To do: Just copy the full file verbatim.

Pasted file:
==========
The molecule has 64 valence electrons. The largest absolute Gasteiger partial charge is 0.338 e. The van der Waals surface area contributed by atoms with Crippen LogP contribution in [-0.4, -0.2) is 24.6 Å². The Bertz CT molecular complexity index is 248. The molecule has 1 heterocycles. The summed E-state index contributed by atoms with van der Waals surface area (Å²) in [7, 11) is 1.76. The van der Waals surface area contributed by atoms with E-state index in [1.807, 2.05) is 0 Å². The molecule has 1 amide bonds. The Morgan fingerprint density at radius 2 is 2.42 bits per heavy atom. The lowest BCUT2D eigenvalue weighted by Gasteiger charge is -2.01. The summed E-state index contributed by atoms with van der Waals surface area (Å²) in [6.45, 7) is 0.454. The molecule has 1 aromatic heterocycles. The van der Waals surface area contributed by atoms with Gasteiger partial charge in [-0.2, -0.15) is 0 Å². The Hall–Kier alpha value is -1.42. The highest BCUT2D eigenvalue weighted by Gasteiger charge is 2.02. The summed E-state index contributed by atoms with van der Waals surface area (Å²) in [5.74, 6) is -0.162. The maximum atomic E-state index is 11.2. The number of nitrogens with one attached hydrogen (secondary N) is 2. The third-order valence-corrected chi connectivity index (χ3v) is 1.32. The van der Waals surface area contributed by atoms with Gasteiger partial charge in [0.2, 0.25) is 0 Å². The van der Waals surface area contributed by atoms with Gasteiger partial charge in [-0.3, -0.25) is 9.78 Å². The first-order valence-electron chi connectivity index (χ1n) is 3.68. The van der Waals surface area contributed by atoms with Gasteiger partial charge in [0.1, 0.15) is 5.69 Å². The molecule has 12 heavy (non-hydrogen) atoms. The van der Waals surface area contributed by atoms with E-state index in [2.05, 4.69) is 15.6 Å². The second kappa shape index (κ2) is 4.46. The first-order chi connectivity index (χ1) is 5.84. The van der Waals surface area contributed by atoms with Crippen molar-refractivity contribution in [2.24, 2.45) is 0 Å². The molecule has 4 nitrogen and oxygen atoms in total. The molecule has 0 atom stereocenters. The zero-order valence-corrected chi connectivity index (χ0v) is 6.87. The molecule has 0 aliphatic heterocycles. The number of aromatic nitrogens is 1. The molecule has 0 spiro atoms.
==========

The molecule has 64 valence electrons. The largest absolute Gasteiger partial charge is 0.338 e. The van der Waals surface area contributed by atoms with Crippen LogP contribution in [-0.4, -0.2) is 24.6 Å². The Bertz CT molecular complexity index is 248. The molecule has 1 heterocycles. The summed E-state index contributed by atoms with van der Waals surface area (Å²) in [7, 11) is 1.76. The van der Waals surface area contributed by atoms with E-state index in [1.807, 2.05) is 0 Å². The molecule has 1 amide bonds. The Morgan fingerprint density at radius 2 is 2.42 bits per heavy atom. The lowest BCUT2D eigenvalue weighted by Gasteiger charge is -2.01. The summed E-state index contributed by atoms with van der Waals surface area (Å²) in [6.45, 7) is 0.454. The molecule has 1 aromatic heterocycles. The van der Waals surface area contributed by atoms with Gasteiger partial charge in [-0.2, -0.15) is 0 Å². The Hall–Kier alpha value is -1.42. The highest BCUT2D eigenvalue weighted by Gasteiger charge is 2.02. The summed E-state index contributed by atoms with van der Waals surface area (Å²) in [5.74, 6) is -0.162. The maximum atomic E-state index is 11.2. The number of nitrogens with one attached hydrogen (secondary N) is 2. The third-order valence-corrected chi connectivity index (χ3v) is 1.32. The van der Waals surface area contributed by atoms with Gasteiger partial charge in [0.2, 0.25) is 0 Å². The van der Waals surface area contributed by atoms with Gasteiger partial charge in [-0.3, -0.25) is 9.78 Å². The first-order valence-electron chi connectivity index (χ1n) is 3.68. The van der Waals surface area contributed by atoms with Gasteiger partial charge in [0.1, 0.15) is 5.69 Å². The molecule has 12 heavy (non-hydrogen) atoms. The van der Waals surface area contributed by atoms with E-state index in [2.05, 4.69) is 15.6 Å². The second kappa shape index (κ2) is 4.46. The first-order chi connectivity index (χ1) is 5.84. The van der Waals surface area contributed by atoms with Crippen molar-refractivity contribution in [2.24, 2.45) is 0 Å². The molecule has 4 nitrogen and oxygen atoms in total. The molecule has 0 atom stereocenters. The zero-order valence-corrected chi connectivity index (χ0v) is 6.87. The molecule has 0 aliphatic heterocycles. The number of aromatic nitrogens is 1. The molecule has 0 spiro atoms.